There I was at the bank, when suddenly, one of the employees appeared, talking at me in rapid-fire Hebrew.
It seems she recognized my name displayed on the computer of the banker helping me as she very innocently made her way back to her schmooze corner, I mean, desk, and it was a good thing she did because it turns out she had tried calling me that very morning! Why did I not pick up?
I blinked. This is my new tactic when I don’t understand all of the Hebrew.
Well, let me qualify that. I’m not into cars. I don’t particularly like to drive them and I never liked to ride in them. In fact, I’m the world’s worst passenger on account of a certain vomiting problem.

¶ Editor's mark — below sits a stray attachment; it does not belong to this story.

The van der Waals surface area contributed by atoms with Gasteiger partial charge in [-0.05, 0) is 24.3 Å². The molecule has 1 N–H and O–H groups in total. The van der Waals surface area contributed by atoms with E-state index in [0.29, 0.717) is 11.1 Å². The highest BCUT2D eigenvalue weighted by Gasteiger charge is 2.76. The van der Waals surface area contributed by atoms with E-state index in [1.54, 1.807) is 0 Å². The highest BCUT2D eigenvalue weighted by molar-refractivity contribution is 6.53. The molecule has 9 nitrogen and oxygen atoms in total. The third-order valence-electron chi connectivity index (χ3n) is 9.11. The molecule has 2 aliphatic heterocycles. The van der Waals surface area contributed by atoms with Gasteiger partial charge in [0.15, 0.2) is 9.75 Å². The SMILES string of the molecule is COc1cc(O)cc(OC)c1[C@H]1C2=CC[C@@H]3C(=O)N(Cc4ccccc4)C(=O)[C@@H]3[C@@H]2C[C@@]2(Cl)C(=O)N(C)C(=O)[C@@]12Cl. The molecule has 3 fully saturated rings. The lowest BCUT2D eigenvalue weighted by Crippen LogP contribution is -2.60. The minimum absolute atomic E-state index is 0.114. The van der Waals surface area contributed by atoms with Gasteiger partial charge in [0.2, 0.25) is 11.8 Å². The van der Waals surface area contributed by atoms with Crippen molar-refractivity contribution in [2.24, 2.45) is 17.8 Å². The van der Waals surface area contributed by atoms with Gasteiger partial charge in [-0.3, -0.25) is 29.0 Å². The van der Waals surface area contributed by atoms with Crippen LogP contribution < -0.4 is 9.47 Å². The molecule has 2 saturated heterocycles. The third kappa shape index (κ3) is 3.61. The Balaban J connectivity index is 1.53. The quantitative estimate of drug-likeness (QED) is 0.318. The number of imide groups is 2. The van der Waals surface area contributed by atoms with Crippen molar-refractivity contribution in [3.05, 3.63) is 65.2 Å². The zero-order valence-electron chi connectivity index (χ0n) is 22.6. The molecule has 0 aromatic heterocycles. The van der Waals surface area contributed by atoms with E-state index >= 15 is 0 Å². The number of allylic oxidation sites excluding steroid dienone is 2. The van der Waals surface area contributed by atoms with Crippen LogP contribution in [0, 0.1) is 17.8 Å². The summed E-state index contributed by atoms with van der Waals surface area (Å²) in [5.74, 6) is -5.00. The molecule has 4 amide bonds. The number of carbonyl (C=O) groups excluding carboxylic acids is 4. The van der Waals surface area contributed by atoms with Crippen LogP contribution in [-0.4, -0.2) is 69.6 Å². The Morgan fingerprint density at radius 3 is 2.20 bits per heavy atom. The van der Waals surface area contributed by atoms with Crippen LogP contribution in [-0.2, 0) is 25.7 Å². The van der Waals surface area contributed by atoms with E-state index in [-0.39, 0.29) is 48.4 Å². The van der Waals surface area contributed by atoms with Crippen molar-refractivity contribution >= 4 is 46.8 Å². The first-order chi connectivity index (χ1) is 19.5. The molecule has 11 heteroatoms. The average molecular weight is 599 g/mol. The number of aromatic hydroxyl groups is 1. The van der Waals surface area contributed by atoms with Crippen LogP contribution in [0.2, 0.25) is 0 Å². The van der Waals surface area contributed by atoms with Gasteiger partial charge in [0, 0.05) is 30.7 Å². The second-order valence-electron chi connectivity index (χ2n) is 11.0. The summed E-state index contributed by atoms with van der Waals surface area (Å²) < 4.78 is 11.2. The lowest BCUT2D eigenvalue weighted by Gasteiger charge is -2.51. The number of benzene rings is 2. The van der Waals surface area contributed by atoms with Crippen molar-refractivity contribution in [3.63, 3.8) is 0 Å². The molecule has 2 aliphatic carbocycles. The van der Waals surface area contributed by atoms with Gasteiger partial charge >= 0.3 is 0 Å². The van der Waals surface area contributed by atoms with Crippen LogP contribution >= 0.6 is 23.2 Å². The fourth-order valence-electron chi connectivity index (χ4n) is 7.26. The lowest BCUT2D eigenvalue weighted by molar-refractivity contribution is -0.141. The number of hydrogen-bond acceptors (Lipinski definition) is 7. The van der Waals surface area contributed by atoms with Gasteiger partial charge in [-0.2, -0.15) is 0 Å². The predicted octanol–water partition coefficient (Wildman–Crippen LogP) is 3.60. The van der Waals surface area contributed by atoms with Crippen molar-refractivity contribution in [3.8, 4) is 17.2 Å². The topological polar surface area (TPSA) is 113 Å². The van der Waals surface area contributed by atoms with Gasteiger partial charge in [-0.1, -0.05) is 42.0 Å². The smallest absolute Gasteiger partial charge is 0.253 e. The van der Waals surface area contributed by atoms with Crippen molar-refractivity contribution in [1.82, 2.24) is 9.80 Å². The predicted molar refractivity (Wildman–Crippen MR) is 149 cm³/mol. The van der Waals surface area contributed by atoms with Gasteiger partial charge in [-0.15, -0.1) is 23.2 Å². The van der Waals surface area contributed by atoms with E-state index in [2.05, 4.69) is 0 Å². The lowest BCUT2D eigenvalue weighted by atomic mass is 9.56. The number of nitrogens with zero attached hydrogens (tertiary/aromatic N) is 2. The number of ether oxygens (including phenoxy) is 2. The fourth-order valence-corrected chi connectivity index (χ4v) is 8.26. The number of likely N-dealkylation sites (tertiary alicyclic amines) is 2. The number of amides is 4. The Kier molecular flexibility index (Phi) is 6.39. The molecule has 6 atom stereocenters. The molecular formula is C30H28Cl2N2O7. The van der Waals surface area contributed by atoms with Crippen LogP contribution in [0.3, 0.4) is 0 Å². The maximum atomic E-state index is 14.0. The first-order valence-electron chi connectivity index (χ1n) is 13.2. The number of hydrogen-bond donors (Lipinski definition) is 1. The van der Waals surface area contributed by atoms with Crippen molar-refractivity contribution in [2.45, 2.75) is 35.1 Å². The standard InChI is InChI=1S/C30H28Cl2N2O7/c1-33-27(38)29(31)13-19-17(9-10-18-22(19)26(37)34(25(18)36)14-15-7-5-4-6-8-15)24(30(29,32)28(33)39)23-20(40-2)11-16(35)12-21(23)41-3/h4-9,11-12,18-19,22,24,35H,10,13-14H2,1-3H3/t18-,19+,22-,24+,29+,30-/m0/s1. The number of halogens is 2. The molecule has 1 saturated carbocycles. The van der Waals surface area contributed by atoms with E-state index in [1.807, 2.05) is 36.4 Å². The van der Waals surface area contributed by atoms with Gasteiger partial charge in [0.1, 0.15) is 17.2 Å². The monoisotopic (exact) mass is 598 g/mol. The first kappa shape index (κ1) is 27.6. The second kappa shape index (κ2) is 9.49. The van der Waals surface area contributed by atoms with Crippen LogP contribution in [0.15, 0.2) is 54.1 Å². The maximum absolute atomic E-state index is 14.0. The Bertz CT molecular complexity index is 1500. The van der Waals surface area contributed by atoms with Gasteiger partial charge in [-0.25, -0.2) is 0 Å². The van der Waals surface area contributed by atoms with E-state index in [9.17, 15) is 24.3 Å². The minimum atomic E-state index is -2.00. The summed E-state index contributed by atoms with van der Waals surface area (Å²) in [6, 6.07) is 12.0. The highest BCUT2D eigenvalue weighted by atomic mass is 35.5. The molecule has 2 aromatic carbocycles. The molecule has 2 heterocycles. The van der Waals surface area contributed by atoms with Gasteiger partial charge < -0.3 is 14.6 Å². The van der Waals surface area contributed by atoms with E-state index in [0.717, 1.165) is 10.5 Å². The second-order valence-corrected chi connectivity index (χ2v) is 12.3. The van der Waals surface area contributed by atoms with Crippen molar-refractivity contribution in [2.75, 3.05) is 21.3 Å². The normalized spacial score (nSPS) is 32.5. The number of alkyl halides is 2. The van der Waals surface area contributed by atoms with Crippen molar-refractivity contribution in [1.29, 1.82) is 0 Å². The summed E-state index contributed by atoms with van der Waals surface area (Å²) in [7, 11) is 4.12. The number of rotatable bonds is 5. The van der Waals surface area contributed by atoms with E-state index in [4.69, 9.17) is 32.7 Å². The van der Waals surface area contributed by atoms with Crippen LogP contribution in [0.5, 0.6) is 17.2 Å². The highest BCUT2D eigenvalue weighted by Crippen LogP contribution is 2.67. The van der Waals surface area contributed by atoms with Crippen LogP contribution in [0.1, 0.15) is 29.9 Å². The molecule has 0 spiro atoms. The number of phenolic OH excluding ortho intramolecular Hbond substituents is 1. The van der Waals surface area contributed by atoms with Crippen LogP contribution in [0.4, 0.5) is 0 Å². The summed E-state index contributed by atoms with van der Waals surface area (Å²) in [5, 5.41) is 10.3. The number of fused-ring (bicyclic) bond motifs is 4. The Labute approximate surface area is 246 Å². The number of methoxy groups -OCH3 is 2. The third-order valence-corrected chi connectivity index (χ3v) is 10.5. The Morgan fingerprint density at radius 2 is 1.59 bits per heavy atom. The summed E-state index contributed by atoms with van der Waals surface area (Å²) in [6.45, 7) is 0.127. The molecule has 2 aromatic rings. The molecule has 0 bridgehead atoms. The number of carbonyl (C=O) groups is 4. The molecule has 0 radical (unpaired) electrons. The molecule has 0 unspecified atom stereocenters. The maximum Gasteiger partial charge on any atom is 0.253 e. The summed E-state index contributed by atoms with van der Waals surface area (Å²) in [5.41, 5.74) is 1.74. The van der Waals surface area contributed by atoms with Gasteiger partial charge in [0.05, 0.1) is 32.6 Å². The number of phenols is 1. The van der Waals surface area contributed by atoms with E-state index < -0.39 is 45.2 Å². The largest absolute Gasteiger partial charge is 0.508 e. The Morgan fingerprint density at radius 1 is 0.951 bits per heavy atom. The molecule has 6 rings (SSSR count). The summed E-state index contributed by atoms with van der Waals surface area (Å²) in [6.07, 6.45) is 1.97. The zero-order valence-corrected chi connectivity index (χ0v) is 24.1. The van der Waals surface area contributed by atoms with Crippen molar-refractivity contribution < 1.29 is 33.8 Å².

But it’s like I’ve opened my four eyes for the first time and noticed that Jerusalem is chock-full of the cutest little cars I’ve ever seen. Or maybe it’s that the country suddenly erupted in adorable specimens of motor vehicles.
Since I was running late to meet someone in the Old City, a place perpetually bewitching and confusing to me, it was worth my shelling out the extra moola to have a driver take me as close as possible to my destination without actually hitting the Western Wall.
Which is sadly kind of possible, considering they let cars drive in alleyways there that are barely big enough for a mule. A very skinny mule.
It was date-night Saturday night and we were set to spend a rockin’ evening in Rosh Pina.
We even had a car.
Which is another way of saying, when one is visiting relatives in the Galilee, which, however beautiful and verdant, is nonetheless no Tel Aviv, why not hop, skip and jump it over to what was once one of Israel’s oldest Zionist agricultural communities and hang with one’s fellow senior citizens at the Cinematheque?